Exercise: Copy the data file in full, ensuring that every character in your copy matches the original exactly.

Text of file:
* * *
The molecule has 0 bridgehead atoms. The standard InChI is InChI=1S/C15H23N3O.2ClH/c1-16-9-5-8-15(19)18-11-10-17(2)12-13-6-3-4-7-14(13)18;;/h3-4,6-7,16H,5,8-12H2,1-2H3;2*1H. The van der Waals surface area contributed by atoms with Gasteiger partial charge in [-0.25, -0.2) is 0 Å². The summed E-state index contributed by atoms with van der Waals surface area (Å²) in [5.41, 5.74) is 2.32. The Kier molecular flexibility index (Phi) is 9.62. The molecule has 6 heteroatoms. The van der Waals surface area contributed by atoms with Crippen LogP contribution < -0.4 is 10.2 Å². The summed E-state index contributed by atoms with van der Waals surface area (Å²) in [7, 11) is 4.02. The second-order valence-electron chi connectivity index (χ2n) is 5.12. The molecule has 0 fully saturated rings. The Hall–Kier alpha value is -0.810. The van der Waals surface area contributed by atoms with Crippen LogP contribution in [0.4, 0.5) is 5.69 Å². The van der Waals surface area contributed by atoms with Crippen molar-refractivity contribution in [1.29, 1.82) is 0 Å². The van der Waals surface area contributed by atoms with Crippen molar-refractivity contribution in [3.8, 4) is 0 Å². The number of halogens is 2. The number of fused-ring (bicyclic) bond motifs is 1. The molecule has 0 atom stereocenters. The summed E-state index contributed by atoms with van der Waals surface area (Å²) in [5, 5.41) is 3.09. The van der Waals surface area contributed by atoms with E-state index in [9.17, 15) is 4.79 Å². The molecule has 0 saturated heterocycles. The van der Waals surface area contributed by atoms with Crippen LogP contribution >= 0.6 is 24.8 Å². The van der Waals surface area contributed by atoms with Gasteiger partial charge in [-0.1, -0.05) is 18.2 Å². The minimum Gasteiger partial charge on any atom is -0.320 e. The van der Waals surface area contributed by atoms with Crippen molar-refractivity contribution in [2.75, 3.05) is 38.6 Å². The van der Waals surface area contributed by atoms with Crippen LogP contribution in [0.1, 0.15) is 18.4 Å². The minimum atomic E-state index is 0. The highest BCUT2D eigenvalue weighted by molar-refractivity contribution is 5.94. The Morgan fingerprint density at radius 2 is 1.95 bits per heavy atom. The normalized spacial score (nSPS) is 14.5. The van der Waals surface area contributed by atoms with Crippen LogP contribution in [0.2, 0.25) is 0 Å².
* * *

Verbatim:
The molecule has 0 bridgehead atoms. The standard InChI is InChI=1S/C15H23N3O.2ClH/c1-16-9-5-8-15(19)18-11-10-17(2)12-13-6-3-4-7-14(13)18;;/h3-4,6-7,16H,5,8-12H2,1-2H3;2*1H. The van der Waals surface area contributed by atoms with Gasteiger partial charge in [-0.25, -0.2) is 0 Å². The summed E-state index contributed by atoms with van der Waals surface area (Å²) in [5.41, 5.74) is 2.32. The Kier molecular flexibility index (Phi) is 9.62. The molecule has 6 heteroatoms. The van der Waals surface area contributed by atoms with Crippen LogP contribution < -0.4 is 10.2 Å². The summed E-state index contributed by atoms with van der Waals surface area (Å²) in [7, 11) is 4.02. The second-order valence-electron chi connectivity index (χ2n) is 5.12. The molecule has 0 fully saturated rings. The Hall–Kier alpha value is -0.810. The van der Waals surface area contributed by atoms with Crippen LogP contribution in [0.4, 0.5) is 5.69 Å². The van der Waals surface area contributed by atoms with Crippen molar-refractivity contribution in [1.29, 1.82) is 0 Å². The van der Waals surface area contributed by atoms with Crippen molar-refractivity contribution in [3.8, 4) is 0 Å². The number of halogens is 2. The number of fused-ring (bicyclic) bond motifs is 1. The molecule has 0 atom stereocenters. The summed E-state index contributed by atoms with van der Waals surface area (Å²) in [5, 5.41) is 3.09. The van der Waals surface area contributed by atoms with E-state index in [9.17, 15) is 4.79 Å². The molecule has 0 saturated heterocycles. The van der Waals surface area contributed by atoms with Crippen LogP contribution >= 0.6 is 24.8 Å². The van der Waals surface area contributed by atoms with Gasteiger partial charge in [-0.1, -0.05) is 18.2 Å². The minimum Gasteiger partial charge on any atom is -0.320 e. The van der Waals surface area contributed by atoms with Crippen molar-refractivity contribution in [2.75, 3.05) is 38.6 Å². The van der Waals surface area contributed by atoms with Crippen LogP contribution in [0.1, 0.15) is 18.4 Å². The minimum atomic E-state index is 0. The highest BCUT2D eigenvalue weighted by molar-refractivity contribution is 5.94. The Morgan fingerprint density at radius 2 is 1.95 bits per heavy atom. The normalized spacial score (nSPS) is 14.5. The van der Waals surface area contributed by atoms with Crippen LogP contribution in [0.2, 0.25) is 0 Å².